Without experimentation in adland there's no innovation or magic

"I don't know". All creatives should learn to embrace this underused expression. It means freedom, questions, experiments - because anything is possible, writes Ross Neil.

I was having dinner at a friend’s house the other day. First bottle of wine: how’s work? Second bottle of wine: where are you holidaying this year? Third bottle: REFERENDUM.

As I’m sure many of us have done, we ended up looking online at the pros and cons of Europe. One site we came across was very honest and simply said: "I don’t know." I don’t know.

Settling into that warm fuzzy red wine haze, I was struck by how wonderfully releasing and underused that expression is. I. Don’t. Know.

It basically says nothing is set in stone, nothing is predetermined, everything coming up is an experiment. This is where the creative spirit really thrives – the pioneer, the Robinson Crusoe.

Who doesn’t have a shelter, so he builds one. Doesn’t have a spear, so he makes one. Doesn’t even have clothes, so he makes them. He doesn’t know a thing. Everything is an experiment.

Now, I’m not talking about the referendum here – fuck, no! Beardy creatives with a penchant for elaborate doodles and deeply contradictive politics do not mix. No, siree! I’m talking about the celebration of not knowing what’s just around the corner.

We all work in an industry where we now somehow have "experts" in everything. Everything. Specialists in the most minute, random corners of marketing, behind the sofa covered in fluff. You didn’t even know it was a thing until it was researched, given a ludicrously overcomplicated title and suddenly there’s a specialist in it. In your agency.

He sits near the planning department. But not actually in planning. Now, I love a good specialist. I’m a strong believer in hiring the right talent for the job. But I also love an open mind.

That childlike excitement at the notion that they are about to find something out and discover something new. There is magic in not knowing, that gentle shaking of the wrapped present. "I don’t know" leads to questions and imagination, to coming up with things and stuff.

Questions are what make good scientists. The more you ask, the more you push and the further you go. Be a specialist, but keep asking questions. For all creatives, "I don’t know" should be a motto, a belief that because it isn’t written down, or a thing, then you get to create it. It’s absolute freedom. A blank piece of paper sits in front of you. "Whatcha drawin’?" "I don’t know."

Don’t treat it as a panicked plea of despair, but a primordial cry across the swamps into the leaden sky as evolution happens… live. In your agency. Saying "I don’t know" with pride is enormously fulfilling. Say it proudly and watch how much it unnerves the person questioning you. Say it with confidence and enough abandon and watch their fear set in – you’re suddenly Jack Nicholson in One Flew Over the Cuckoo’s Nest, you’re Jack Nicholson in Easy Rider, baby! You’re Jack Nicholson in The Shining! Wait, no, not The Shining. Chinatown.

For all creatives, "I don’t know" should be a motto, a belief that because it isn’t written down, or a thing, then you get to create it. It’s absolute freedom.

You’re a renegade, you’re dangerous but you’re the best! Saying "I don’t know" is how experiments happen. What happens if you put this with this? "I don’t know." The alchemist in his proto lab, mixing base metals together. He then became a scientist with a degree and everything.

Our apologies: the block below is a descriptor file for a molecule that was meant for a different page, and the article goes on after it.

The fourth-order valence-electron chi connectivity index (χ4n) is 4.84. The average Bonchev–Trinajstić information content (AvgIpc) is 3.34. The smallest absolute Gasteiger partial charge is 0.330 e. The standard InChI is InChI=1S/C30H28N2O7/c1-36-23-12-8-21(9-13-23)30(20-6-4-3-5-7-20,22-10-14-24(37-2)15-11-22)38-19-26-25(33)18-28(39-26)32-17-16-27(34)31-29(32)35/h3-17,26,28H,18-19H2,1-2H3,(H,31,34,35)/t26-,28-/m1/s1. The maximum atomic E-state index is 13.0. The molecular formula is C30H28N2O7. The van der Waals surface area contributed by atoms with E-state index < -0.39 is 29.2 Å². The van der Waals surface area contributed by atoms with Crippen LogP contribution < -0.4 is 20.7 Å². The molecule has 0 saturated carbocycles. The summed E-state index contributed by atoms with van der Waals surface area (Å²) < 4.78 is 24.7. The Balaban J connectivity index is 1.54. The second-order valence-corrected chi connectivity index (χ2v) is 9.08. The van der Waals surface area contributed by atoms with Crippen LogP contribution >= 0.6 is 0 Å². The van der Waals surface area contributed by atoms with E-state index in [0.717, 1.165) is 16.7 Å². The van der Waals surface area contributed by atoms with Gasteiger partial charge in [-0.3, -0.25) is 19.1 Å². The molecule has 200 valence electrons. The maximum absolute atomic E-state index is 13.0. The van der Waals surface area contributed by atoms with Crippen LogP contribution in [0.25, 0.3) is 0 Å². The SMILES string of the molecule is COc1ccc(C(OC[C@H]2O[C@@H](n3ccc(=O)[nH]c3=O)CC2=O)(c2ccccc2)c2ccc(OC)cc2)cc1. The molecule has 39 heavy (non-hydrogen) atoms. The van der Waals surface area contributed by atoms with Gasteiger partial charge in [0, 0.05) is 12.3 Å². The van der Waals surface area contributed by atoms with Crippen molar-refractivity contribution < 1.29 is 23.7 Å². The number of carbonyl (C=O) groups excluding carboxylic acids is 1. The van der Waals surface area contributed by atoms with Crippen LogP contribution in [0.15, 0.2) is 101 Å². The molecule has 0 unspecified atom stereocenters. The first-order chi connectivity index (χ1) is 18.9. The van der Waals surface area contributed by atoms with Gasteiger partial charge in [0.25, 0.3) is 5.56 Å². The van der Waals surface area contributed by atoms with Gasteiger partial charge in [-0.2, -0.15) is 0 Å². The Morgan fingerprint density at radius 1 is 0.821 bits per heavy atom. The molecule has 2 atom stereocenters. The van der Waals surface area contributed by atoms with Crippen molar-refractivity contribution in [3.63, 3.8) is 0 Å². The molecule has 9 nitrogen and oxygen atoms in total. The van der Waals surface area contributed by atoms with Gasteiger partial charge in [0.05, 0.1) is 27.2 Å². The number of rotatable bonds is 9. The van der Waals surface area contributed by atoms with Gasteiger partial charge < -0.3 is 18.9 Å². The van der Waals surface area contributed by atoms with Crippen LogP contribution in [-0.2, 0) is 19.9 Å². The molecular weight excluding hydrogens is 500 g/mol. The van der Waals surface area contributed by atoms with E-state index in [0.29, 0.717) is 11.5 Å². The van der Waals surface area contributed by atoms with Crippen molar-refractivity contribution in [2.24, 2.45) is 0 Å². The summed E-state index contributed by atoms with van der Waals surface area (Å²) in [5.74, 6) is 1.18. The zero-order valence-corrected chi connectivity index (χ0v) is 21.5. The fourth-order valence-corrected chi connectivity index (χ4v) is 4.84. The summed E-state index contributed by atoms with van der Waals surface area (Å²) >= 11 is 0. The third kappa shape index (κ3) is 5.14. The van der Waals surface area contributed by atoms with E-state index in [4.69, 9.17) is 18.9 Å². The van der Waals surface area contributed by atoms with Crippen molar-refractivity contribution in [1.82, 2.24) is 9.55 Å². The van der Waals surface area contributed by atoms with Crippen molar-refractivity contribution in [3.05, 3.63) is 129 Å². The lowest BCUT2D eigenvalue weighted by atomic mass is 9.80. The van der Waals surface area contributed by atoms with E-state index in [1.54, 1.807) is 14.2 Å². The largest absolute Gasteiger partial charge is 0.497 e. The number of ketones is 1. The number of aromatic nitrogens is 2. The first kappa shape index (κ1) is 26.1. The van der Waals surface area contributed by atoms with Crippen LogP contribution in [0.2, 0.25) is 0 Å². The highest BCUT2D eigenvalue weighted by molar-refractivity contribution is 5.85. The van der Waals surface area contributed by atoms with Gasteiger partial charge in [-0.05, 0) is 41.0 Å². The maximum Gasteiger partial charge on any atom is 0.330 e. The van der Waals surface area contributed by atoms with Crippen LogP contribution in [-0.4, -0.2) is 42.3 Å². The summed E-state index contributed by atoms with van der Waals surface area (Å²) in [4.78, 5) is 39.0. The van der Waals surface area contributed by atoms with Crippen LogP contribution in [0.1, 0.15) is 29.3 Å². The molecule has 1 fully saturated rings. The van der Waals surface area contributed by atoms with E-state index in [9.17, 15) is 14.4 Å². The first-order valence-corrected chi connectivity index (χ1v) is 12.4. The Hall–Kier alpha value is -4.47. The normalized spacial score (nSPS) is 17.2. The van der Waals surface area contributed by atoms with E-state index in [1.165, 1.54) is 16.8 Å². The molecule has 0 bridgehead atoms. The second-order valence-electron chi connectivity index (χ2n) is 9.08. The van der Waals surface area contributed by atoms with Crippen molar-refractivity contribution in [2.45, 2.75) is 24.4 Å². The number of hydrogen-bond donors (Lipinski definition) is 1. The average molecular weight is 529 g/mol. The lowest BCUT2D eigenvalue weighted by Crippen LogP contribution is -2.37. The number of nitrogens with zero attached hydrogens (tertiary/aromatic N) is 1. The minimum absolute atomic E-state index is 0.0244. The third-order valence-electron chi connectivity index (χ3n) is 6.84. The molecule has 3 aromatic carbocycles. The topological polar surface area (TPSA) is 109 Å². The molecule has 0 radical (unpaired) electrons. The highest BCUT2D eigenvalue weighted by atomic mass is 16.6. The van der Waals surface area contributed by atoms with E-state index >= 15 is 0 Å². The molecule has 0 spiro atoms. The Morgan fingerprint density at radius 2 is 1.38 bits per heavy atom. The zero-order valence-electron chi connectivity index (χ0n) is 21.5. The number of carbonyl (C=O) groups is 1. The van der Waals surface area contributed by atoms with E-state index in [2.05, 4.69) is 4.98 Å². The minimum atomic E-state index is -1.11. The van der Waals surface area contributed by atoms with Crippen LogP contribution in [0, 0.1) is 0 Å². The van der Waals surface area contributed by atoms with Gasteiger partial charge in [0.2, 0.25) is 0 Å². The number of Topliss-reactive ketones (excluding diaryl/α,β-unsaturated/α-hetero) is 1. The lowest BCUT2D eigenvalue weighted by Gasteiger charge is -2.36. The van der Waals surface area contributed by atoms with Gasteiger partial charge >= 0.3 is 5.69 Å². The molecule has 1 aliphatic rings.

Now it’s called hacking, and there are experts in that too. I call it being creative and saying "I don’t know" enough times that you create something new. Don’t have an answer for every single thing – leave some gaps. If you have an answer for everything, you breed a culture afraid to experiment.

Without experimentation, there’s no innovation or risk and, most importantly, no magic. "I don’t know" said by a true optimist (the creative mind – to be clear: anyone can have a creative mind) is a glorious thing; said by a pessimist (the noncreative mind) and it’s a lonely hangover in a house with broken windows and no heating. The key difference being that a creative mind sees the wideopen expanses of not knowing as a place to build ideas, interlinking thoughts and narratives.

It’s a totally blank canvas, fresh snow on the lawn at 7am. The non-creative mind sees "I don’t know" as being abandoned on an unforgiving, unpopulated planet light years from home. You see, the pessimist has no way of building a shimmering, soaring city of glorious sun-bathed beauty. They can’t see it, so they can’t build it. Panic ensues. And panic is infectious.

When the noncreative mind infects a group with doubt, the best way to steady them is with the addition of one small word: yet. "I don’t know – yet." To the pessimist, "I don’t know" reeks of inertia – once you don’t know, you never will. But isn’t half the fun of not knowing the learning and inventing in equal measure

Filling that void of lack of knowledge? It’s like running a bath, and good ideas are the bubbles – lots and lots of bubbles. I’m not saying don’t have an opinion, though. Always have an opinion. Crusoe had an opinion on where he wanted his shelter.

Have an opinion but embrace not knowing. Not knowing is freedom. Not knowing means anything is possible in the future. Not knowing creative restraints means there are no restraints. Trust me, I don’t know. Yet. 

Ross Neil is executive creative director at WCRS

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